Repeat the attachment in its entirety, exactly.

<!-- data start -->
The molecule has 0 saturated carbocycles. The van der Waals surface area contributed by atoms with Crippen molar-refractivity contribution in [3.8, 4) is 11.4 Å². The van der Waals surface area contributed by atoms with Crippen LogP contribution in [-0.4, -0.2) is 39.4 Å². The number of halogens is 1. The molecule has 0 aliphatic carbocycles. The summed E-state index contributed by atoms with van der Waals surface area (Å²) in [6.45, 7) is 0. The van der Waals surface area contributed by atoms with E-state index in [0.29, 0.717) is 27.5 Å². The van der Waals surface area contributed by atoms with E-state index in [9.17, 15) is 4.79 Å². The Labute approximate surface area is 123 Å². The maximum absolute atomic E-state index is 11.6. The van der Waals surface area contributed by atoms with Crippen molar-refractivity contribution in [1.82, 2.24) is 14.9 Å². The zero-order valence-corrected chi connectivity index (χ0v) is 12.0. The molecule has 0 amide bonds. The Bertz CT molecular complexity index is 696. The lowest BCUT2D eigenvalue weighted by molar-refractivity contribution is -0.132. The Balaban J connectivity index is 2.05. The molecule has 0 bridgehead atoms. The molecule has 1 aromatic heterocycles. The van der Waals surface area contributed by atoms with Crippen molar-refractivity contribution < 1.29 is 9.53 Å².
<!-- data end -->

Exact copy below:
The molecule has 0 saturated carbocycles. The van der Waals surface area contributed by atoms with Crippen molar-refractivity contribution in [3.8, 4) is 11.4 Å². The van der Waals surface area contributed by atoms with Crippen LogP contribution in [-0.4, -0.2) is 39.4 Å². The number of halogens is 1. The molecule has 0 aliphatic carbocycles. The summed E-state index contributed by atoms with van der Waals surface area (Å²) in [6.45, 7) is 0. The van der Waals surface area contributed by atoms with E-state index in [0.29, 0.717) is 27.5 Å². The van der Waals surface area contributed by atoms with E-state index in [9.17, 15) is 4.79 Å². The Labute approximate surface area is 123 Å². The maximum absolute atomic E-state index is 11.6. The van der Waals surface area contributed by atoms with Crippen molar-refractivity contribution in [1.82, 2.24) is 14.9 Å². The zero-order valence-corrected chi connectivity index (χ0v) is 12.0. The molecule has 0 amide bonds. The Bertz CT molecular complexity index is 696. The lowest BCUT2D eigenvalue weighted by molar-refractivity contribution is -0.132. The Balaban J connectivity index is 2.05. The molecule has 0 bridgehead atoms. The molecule has 1 aromatic heterocycles. The van der Waals surface area contributed by atoms with Crippen molar-refractivity contribution < 1.29 is 9.53 Å².